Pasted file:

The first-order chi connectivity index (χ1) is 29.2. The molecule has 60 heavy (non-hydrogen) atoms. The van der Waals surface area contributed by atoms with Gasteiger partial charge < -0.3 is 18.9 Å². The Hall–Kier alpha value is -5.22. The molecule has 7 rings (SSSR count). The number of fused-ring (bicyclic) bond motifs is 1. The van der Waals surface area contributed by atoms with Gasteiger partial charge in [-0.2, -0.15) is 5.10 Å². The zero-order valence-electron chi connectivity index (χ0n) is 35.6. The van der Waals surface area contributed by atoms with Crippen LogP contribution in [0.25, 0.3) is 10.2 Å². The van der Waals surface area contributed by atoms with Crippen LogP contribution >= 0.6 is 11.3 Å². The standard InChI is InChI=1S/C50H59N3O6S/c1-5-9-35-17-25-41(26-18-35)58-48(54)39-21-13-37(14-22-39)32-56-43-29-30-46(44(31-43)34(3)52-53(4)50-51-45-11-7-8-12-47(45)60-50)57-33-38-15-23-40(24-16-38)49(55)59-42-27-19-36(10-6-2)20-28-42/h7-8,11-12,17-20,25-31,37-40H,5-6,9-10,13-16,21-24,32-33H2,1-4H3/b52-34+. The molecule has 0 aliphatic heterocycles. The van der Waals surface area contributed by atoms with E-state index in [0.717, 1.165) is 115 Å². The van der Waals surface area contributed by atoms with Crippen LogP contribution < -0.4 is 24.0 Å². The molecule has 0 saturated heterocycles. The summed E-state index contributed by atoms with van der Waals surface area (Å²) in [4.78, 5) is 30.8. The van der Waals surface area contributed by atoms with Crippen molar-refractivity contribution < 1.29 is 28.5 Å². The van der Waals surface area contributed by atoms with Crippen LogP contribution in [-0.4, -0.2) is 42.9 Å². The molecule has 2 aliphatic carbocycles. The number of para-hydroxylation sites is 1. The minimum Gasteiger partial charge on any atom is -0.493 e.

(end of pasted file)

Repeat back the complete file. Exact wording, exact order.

The first-order chi connectivity index (χ1) is 29.2. The molecule has 60 heavy (non-hydrogen) atoms. The van der Waals surface area contributed by atoms with Gasteiger partial charge < -0.3 is 18.9 Å². The Hall–Kier alpha value is -5.22. The molecule has 7 rings (SSSR count). The number of fused-ring (bicyclic) bond motifs is 1. The van der Waals surface area contributed by atoms with Gasteiger partial charge in [-0.2, -0.15) is 5.10 Å². The zero-order valence-electron chi connectivity index (χ0n) is 35.6. The van der Waals surface area contributed by atoms with Crippen LogP contribution in [0.25, 0.3) is 10.2 Å². The van der Waals surface area contributed by atoms with Crippen LogP contribution >= 0.6 is 11.3 Å². The standard InChI is InChI=1S/C50H59N3O6S/c1-5-9-35-17-25-41(26-18-35)58-48(54)39-21-13-37(14-22-39)32-56-43-29-30-46(44(31-43)34(3)52-53(4)50-51-45-11-7-8-12-47(45)60-50)57-33-38-15-23-40(24-16-38)49(55)59-42-27-19-36(10-6-2)20-28-42/h7-8,11-12,17-20,25-31,37-40H,5-6,9-10,13-16,21-24,32-33H2,1-4H3/b52-34+. The molecule has 0 aliphatic heterocycles. The van der Waals surface area contributed by atoms with E-state index in [0.717, 1.165) is 115 Å². The van der Waals surface area contributed by atoms with Crippen LogP contribution < -0.4 is 24.0 Å². The molecule has 0 saturated heterocycles. The summed E-state index contributed by atoms with van der Waals surface area (Å²) in [4.78, 5) is 30.8. The van der Waals surface area contributed by atoms with Crippen molar-refractivity contribution < 1.29 is 28.5 Å². The van der Waals surface area contributed by atoms with Crippen LogP contribution in [-0.4, -0.2) is 42.9 Å². The molecule has 2 aliphatic carbocycles. The number of para-hydroxylation sites is 1. The minimum Gasteiger partial charge on any atom is -0.493 e.